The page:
Singapore REITs - OCBC Investment 2021-03-10: Volatility Expected Given Bond Yields Spike

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Singapore REITs - Volatility Expected Given Bond Yields Spike




Low correlation between S-REITs’ share price performance and Singapore government 10-year bond yield, but sudden spikes can bring about volatility

  • The S-REITs sector has come under some selling pressure in recent weeks given the sudden and sharp spike in the 10-year US Treasury yield and 10-year Singapore government bond yield, which have jumped 62 and 71 basis points year-to-date, respectively. This leaves us more cautious on the sector in the near-term as sentiment over yield sensitive instruments weakens and we expect further volatility in the months ahead.
  • From a valuation perspective, a spike in sovereign bond yields can also compress the distribution yield spread between the S-REITs sector against the 10-year Singapore government bond yield, thus making valuations look less attractive.
  • That said, based on historical data points, the correlation between the proportionate performance of the FTSE Straits Times REIT Index (FSTREI) and change in 10-year Singapore government bond yield was low at only 0.08 from the period between the start of 2004 to 5 Mar 2021. See chart in report attached below. If we take this analysis deeper by exploring the rolling 12-month correlation between these two variables, we note that the correlation was largely positive (i.e. FSTREI was appreciating when bond yields were rising and vice-versa) from the start of 2004 to mid-2013. Thereafter, we saw more episodes of the correlation being in negative territory.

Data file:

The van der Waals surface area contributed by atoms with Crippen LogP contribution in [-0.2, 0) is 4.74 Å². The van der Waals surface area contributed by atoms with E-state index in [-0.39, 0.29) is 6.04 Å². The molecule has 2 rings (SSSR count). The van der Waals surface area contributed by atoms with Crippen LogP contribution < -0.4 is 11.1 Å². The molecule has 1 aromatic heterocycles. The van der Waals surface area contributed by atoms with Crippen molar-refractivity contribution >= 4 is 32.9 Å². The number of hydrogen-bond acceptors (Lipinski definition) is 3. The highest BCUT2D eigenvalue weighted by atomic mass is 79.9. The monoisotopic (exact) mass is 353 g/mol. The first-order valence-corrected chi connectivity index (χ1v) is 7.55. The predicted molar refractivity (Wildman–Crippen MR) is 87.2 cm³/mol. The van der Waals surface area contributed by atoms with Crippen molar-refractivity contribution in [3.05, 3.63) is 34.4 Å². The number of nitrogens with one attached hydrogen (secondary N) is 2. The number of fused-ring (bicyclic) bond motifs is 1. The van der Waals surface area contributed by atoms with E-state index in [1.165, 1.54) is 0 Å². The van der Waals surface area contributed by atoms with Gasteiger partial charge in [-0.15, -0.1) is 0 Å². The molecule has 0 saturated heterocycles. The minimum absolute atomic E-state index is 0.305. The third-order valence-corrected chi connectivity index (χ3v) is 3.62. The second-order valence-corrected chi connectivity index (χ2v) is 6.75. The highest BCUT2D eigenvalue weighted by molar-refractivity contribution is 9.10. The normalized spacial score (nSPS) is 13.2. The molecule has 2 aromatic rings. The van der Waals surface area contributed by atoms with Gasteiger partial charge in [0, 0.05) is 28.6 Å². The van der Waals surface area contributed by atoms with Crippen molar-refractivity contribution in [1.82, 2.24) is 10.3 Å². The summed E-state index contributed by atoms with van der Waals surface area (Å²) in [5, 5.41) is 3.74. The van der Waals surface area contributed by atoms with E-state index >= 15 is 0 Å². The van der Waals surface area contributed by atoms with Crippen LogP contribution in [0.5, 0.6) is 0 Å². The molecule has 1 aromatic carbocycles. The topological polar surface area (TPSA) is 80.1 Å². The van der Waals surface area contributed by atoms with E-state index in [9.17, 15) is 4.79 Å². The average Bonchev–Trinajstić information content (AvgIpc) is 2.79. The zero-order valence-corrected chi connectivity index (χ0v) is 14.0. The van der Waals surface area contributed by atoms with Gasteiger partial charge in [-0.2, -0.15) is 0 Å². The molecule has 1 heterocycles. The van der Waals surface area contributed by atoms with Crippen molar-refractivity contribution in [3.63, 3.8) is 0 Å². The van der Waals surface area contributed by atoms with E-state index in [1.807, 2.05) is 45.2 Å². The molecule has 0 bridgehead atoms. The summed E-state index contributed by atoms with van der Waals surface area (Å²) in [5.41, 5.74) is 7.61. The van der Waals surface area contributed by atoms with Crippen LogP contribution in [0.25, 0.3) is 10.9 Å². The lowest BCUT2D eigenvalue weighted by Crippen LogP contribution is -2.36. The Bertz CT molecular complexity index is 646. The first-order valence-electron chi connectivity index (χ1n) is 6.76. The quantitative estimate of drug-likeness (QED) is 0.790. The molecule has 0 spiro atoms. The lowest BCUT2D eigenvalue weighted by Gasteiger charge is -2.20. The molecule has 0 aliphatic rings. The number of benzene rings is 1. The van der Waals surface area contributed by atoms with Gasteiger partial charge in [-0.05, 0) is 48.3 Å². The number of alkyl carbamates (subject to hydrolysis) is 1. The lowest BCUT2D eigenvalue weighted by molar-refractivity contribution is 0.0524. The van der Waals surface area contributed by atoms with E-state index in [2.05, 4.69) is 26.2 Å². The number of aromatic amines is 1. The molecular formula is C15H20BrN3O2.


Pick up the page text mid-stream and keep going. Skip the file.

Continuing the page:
• For example, the Bernanke taper tantrum in May 2013 resulted in a sharp spike in bond yields, with the 10-year Singapore government bond yield rocketing from 1.6% (22 May) to 2.8% (24 Jun) and the FSTREI dipped 17.7% during this span of one month. It subsequently corrected by another 4.6%, troughing in early Feb 2014 before rebounding 16.2% over the next 12 months as bond yields stabilised and the US GDP growth gathered momentum.
  • Other episodes when bond yields spiked and the rolling 12-month correlation between the FSTREI and 10-year Singapore government bond yield was in negative territory are detailed in Exhibit 3 of report attached below. Currently, the 10-year Singapore government bond yield has risen 71 basis points year-to-date, while the FSTREI is down 4.0%, with the rolling 12-month correlation still in slight positive territory (0.13).
  • We conclude that there has historically not been a clear correlation between the FSTREI and 10-year Singapore government bond yield. However, a sudden and sharp spike in bond yields can cause an initial negative knee-jerk reaction in the share prices of S-REITs. In the past 3 episodes when this happened since 2013, we have subsequently seen a 15% to 21% rebound in the sector from the trough over a 12-month period once bond yields stabilise. Hence, although the sudden surge in bond yields this year is a concern, investors should also focus on the underlying drivers such as a stronger economic outlook, which would support the recovery of the operational performance of S-REITs and drive a potential sector re-rating.